Kings and Queens have been living Sønderborg, of own free will as well as imprisoned. Ducal families has left their trace and every summer the focus is set on Gråsten Castle, when the royal family is on their yearly holiday at the castle by the lake.
King III Sweyn Grathe (King Svend Grathe) built the first castle on Northern Als! It is this Sweyn, who becomes the byname Grathe after being killed in 1157 in a fight for the royal power in Denmark, on the heath Grathe Hede.
Around 1150, a castle is built on the northern part of island Als as protection against the Wends. King III Sweyn name it Alsborg a name it keeps for the next 20 years. Around 1168, the problems with the Wends ravaging is back, this time on the southern part of island Als. That is why King Valdemar the Great buil a castle at the southern passage to the sound Als Sund. The new castle is named Søndre Borg and Alsborg is renamed Nørre Borg.
There were no cities. The castles were placed out of a strategic point of view; they had to be easy to defend. The cities Købingsmark, later renamed Nordborg and Sønderborg sprouted under the protection of the castles.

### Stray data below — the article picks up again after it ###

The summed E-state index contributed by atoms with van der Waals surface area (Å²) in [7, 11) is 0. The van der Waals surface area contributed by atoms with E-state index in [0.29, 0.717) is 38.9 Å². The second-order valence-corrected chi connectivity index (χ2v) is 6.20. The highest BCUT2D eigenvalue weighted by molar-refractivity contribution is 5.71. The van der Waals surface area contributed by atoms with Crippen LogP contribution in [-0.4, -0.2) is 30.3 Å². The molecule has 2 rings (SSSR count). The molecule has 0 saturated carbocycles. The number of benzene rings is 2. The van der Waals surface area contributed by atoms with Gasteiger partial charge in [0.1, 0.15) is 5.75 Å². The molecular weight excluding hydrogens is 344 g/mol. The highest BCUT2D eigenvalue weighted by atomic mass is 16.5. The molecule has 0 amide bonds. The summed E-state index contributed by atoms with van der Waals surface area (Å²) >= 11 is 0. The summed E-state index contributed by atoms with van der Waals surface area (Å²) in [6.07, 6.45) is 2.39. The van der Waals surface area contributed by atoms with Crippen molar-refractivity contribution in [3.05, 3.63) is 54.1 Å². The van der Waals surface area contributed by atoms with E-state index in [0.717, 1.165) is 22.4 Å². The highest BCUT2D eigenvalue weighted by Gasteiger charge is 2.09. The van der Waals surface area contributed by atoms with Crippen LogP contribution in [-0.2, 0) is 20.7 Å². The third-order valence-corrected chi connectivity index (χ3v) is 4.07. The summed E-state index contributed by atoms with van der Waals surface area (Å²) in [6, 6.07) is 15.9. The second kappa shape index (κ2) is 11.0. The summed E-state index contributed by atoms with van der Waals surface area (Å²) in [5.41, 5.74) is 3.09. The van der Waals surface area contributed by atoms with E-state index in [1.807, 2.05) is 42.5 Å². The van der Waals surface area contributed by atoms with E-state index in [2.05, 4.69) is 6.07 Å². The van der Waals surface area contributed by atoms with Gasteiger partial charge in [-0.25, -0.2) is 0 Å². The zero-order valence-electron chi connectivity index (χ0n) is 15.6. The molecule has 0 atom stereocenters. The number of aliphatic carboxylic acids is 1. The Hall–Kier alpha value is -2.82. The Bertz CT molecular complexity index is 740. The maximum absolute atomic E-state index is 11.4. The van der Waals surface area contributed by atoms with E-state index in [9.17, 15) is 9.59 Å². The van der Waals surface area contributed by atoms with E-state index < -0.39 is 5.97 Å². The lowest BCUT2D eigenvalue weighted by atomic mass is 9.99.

Like many other medieval castles, Nordborg Castle has been through alterations during its time. After the Reunification in 1920, the castle becomes a Danish continuation school for boys in the winter and girls in the summer. Present day it is a school for girls and boys. You can walk around the park and see the buildings from the outside.
Since 1532, Sønderborg Castle has been an especially part of Danish history, when King Christian II is imprisoned here – but did he really make a groove in a round table with his thumb? Get an answer at the Museum in Sønderborg Castle.
During the rule of the Dukes the old medieval castles is modernized and new castles in baroque style is built in Augustenborg and Gråsten. Unfortunately, not all of these historical buildings has survived.
Duke Hans the Younger builds a beautiful water castle in 1583-87 and this is where he dies, during a stay in 1622.